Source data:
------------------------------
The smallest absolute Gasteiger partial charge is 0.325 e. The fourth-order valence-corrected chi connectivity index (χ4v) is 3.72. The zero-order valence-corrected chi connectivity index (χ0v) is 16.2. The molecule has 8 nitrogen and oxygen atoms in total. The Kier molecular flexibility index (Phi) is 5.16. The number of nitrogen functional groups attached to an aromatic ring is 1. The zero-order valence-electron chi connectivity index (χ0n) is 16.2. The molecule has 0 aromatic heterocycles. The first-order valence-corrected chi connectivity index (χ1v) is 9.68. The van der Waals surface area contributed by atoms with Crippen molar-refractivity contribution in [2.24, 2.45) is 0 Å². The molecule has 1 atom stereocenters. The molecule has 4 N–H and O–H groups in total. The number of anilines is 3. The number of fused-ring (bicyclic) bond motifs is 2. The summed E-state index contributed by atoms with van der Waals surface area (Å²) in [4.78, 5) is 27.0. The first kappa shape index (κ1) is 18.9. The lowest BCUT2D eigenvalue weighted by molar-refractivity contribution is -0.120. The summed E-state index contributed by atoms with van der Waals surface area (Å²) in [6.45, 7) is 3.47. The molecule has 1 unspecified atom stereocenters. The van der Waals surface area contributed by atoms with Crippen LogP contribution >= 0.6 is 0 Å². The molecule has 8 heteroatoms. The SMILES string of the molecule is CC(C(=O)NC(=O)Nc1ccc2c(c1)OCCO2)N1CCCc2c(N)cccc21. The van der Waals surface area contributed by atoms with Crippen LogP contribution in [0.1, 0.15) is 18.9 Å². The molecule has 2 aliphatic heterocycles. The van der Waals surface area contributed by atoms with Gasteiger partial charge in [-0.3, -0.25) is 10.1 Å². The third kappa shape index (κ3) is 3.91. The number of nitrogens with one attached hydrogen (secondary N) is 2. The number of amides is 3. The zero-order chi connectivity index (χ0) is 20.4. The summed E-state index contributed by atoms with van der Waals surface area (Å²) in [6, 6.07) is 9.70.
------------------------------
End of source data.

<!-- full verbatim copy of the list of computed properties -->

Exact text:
The smallest absolute Gasteiger partial charge is 0.325 e. The fourth-order valence-corrected chi connectivity index (χ4v) is 3.72. The zero-order valence-corrected chi connectivity index (χ0v) is 16.2. The molecule has 8 nitrogen and oxygen atoms in total. The Kier molecular flexibility index (Phi) is 5.16. The number of nitrogen functional groups attached to an aromatic ring is 1. The zero-order valence-electron chi connectivity index (χ0n) is 16.2. The molecule has 0 aromatic heterocycles. The first-order valence-corrected chi connectivity index (χ1v) is 9.68. The van der Waals surface area contributed by atoms with Crippen molar-refractivity contribution in [2.24, 2.45) is 0 Å². The molecule has 1 atom stereocenters. The molecule has 4 N–H and O–H groups in total. The number of anilines is 3. The number of fused-ring (bicyclic) bond motifs is 2. The summed E-state index contributed by atoms with van der Waals surface area (Å²) in [4.78, 5) is 27.0. The first kappa shape index (κ1) is 18.9. The lowest BCUT2D eigenvalue weighted by molar-refractivity contribution is -0.120. The summed E-state index contributed by atoms with van der Waals surface area (Å²) in [6.45, 7) is 3.47. The molecule has 1 unspecified atom stereocenters. The van der Waals surface area contributed by atoms with Crippen LogP contribution >= 0.6 is 0 Å². The molecule has 8 heteroatoms. The SMILES string of the molecule is CC(C(=O)NC(=O)Nc1ccc2c(c1)OCCO2)N1CCCc2c(N)cccc21. The van der Waals surface area contributed by atoms with Crippen LogP contribution in [0.1, 0.15) is 18.9 Å². The molecule has 2 aliphatic heterocycles. The van der Waals surface area contributed by atoms with Gasteiger partial charge in [-0.3, -0.25) is 10.1 Å². The third kappa shape index (κ3) is 3.91. The number of nitrogens with one attached hydrogen (secondary N) is 2. The number of amides is 3. The zero-order chi connectivity index (χ0) is 20.4. The summed E-state index contributed by atoms with van der Waals surface area (Å²) in [6, 6.07) is 9.70.